A new study may produce sneers or elicit guffaws from the males who are happily married with young kids, expecting a baby, or have friends and family members with a new addition to the family. Based on a poll of 52 dual-earning couples from the Columbus area who were having their first child, moms tend to do greater amount of childcare and housework while fathers enjoyed more leisure time.
That is one of the takeaways of the article “What Are Men Doing while Women Perform Extra Unpaid Labor? Leisure and Specialization at the Transitions to Parenthood” published in the journal Sex Roles. Lead author Claire Kamp Dush undertook the study with Sarah Schoppe-Sullivan, a professor of human sciences at Ohio State, and Jill Yavorsky, now an assistant professor of sociology at the University of North Carolina at Charlotte.
It was the first-of-its-kind study that sought to uncover what men were doing as their female partners devoted additional time for childcare and housework. The research study gathered views of U.S. working class couples who were mostly highly educated and white, using time diary data.
The study uncovered the emergence of gendered patterns and inequality where women do a lot more housework and childcare while their life partners leisure, The Ohio State University reported. The research revealed that while parents who held jobs tended to more evenly split routine housework and childcare tasks on workdays, the situation was different during non-workdays.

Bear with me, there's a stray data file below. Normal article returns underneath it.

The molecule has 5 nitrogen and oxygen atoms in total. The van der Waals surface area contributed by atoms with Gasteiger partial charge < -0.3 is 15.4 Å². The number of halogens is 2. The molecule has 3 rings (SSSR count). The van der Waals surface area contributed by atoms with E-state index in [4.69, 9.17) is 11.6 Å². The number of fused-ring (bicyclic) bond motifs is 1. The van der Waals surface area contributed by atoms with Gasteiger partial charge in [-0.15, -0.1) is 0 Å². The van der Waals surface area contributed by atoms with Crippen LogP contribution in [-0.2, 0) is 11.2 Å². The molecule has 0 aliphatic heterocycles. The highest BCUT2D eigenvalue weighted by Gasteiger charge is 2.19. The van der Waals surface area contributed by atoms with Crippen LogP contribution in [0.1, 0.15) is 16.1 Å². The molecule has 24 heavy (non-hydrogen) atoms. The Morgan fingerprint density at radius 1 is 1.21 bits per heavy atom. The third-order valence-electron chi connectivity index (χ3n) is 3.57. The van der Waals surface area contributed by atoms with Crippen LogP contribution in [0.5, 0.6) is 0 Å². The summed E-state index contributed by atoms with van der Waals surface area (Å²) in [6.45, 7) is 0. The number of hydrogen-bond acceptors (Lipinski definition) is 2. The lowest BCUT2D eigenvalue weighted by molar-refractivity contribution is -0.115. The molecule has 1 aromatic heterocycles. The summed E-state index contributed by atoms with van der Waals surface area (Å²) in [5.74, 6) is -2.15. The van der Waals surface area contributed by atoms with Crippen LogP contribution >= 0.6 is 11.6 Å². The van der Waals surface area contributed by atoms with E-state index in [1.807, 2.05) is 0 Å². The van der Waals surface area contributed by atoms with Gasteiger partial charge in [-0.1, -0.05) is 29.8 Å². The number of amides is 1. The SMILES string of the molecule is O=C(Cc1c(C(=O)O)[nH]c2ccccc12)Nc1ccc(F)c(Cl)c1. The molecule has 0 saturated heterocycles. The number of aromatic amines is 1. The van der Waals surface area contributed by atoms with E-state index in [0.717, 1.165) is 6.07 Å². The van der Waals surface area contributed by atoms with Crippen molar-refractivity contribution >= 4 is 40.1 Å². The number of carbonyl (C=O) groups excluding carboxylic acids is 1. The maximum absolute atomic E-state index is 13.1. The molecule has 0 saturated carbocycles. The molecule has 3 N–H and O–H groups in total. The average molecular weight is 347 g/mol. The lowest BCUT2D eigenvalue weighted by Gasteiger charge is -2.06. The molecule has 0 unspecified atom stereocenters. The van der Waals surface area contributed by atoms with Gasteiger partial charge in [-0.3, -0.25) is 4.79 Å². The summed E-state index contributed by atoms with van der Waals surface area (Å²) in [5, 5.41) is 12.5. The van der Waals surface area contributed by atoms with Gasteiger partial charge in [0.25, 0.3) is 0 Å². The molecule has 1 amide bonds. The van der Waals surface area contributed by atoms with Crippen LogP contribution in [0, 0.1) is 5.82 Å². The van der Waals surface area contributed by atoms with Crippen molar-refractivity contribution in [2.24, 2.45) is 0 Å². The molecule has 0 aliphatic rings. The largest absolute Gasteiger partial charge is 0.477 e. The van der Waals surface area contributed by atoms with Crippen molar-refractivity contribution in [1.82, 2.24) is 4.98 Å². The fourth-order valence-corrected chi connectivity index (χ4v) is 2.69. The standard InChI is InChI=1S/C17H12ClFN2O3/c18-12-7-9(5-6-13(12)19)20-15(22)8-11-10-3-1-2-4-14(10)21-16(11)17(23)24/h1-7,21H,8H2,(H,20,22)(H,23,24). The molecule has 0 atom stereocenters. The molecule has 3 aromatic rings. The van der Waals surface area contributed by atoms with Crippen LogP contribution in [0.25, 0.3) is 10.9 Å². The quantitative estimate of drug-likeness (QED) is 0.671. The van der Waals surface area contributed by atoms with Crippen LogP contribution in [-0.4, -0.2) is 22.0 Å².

During weekends, fathers were found to be most often relaxing, engaging in leisure 47 percent and 35 percent of the time while mothers performed added house chores and childcare. When fathers helped out with taking care of tots and home-related tasks, moms spent time relaxing a mere 16 percent to 19 percent only, the research found. The timeframe for the study findings was around three months following the birth of the first child.
Various factors may account for why women tend to be pressed to get lots of work done at home, even when fathers willingly lend a hand. In Asian societies with dual-earning couples who subscribe to traditional gender roles, childcare is considered the mom’s primary responsibility. Many Asian working couples also rely on nannies, helpers, and extended family members to help out.
Nonetheless, a mother’s personalized touch is considered vital, while a father’s hands-on approach to child rearing is well appreciated. In some instances, traditional gender roles are rejected. In the book, “The Book of Dads – Essays on the Joys, Perils, and Humiliations of Fatherhood,” a father shared that seeing his son’s face everyday made him opt for a “new career” as a suburban house husband and unpublished writer.
While his wife went off to work, he would stay home, take care of their child, and run the house. The whole thing made him fully appreciate what his own mom once did for him. Raising kids, he noted, is hard work, the hours are long, and the parent is always on call. Such views drive home the point that greater relaxation time – for both moms and dads – is well-deserved.